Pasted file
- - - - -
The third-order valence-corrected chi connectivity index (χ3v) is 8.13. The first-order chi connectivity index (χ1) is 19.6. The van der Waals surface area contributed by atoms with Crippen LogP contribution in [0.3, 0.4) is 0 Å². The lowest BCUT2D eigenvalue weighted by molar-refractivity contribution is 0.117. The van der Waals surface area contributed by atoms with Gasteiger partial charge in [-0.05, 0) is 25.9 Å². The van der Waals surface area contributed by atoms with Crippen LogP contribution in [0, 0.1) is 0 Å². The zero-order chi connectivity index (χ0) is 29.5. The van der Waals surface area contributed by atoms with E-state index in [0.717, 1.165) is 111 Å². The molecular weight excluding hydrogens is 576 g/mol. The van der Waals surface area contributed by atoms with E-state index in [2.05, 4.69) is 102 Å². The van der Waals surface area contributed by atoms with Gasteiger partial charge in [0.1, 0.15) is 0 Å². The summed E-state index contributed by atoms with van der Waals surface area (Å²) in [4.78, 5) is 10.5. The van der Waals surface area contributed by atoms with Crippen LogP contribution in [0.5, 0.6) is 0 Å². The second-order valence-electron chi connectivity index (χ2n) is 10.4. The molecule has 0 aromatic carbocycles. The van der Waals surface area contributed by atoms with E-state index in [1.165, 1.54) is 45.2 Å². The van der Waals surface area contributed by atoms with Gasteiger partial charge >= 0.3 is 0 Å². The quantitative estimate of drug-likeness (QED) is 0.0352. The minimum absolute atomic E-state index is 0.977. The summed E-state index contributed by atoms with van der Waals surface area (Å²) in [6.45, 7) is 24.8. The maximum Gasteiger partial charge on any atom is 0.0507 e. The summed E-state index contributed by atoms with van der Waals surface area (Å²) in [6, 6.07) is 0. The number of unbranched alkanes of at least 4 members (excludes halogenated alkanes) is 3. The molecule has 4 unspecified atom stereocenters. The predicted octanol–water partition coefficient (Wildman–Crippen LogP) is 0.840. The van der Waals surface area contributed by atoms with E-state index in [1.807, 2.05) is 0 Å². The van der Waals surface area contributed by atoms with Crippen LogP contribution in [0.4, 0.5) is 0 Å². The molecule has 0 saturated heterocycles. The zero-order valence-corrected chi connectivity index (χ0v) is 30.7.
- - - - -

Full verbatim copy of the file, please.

The third-order valence-corrected chi connectivity index (χ3v) is 8.13. The first-order chi connectivity index (χ1) is 19.6. The van der Waals surface area contributed by atoms with Crippen LogP contribution in [0.3, 0.4) is 0 Å². The lowest BCUT2D eigenvalue weighted by molar-refractivity contribution is 0.117. The van der Waals surface area contributed by atoms with Gasteiger partial charge in [-0.05, 0) is 25.9 Å². The van der Waals surface area contributed by atoms with Crippen LogP contribution in [0, 0.1) is 0 Å². The zero-order chi connectivity index (χ0) is 29.5. The van der Waals surface area contributed by atoms with E-state index in [0.717, 1.165) is 111 Å². The molecular weight excluding hydrogens is 576 g/mol. The van der Waals surface area contributed by atoms with E-state index in [2.05, 4.69) is 102 Å². The van der Waals surface area contributed by atoms with Gasteiger partial charge in [0.1, 0.15) is 0 Å². The summed E-state index contributed by atoms with van der Waals surface area (Å²) in [4.78, 5) is 10.5. The van der Waals surface area contributed by atoms with Crippen LogP contribution in [0.5, 0.6) is 0 Å². The second-order valence-electron chi connectivity index (χ2n) is 10.4. The molecule has 0 aromatic carbocycles. The van der Waals surface area contributed by atoms with E-state index in [1.165, 1.54) is 45.2 Å². The van der Waals surface area contributed by atoms with Gasteiger partial charge >= 0.3 is 0 Å². The quantitative estimate of drug-likeness (QED) is 0.0352. The minimum absolute atomic E-state index is 0.977. The summed E-state index contributed by atoms with van der Waals surface area (Å²) in [6.45, 7) is 24.8. The maximum Gasteiger partial charge on any atom is 0.0507 e. The summed E-state index contributed by atoms with van der Waals surface area (Å²) in [6, 6.07) is 0. The number of unbranched alkanes of at least 4 members (excludes halogenated alkanes) is 3. The molecule has 4 unspecified atom stereocenters. The predicted octanol–water partition coefficient (Wildman–Crippen LogP) is 0.840. The van der Waals surface area contributed by atoms with E-state index in [1.807, 2.05) is 0 Å². The van der Waals surface area contributed by atoms with Crippen LogP contribution in [0.4, 0.5) is 0 Å². The molecule has 0 saturated heterocycles. The zero-order valence-corrected chi connectivity index (χ0v) is 30.7.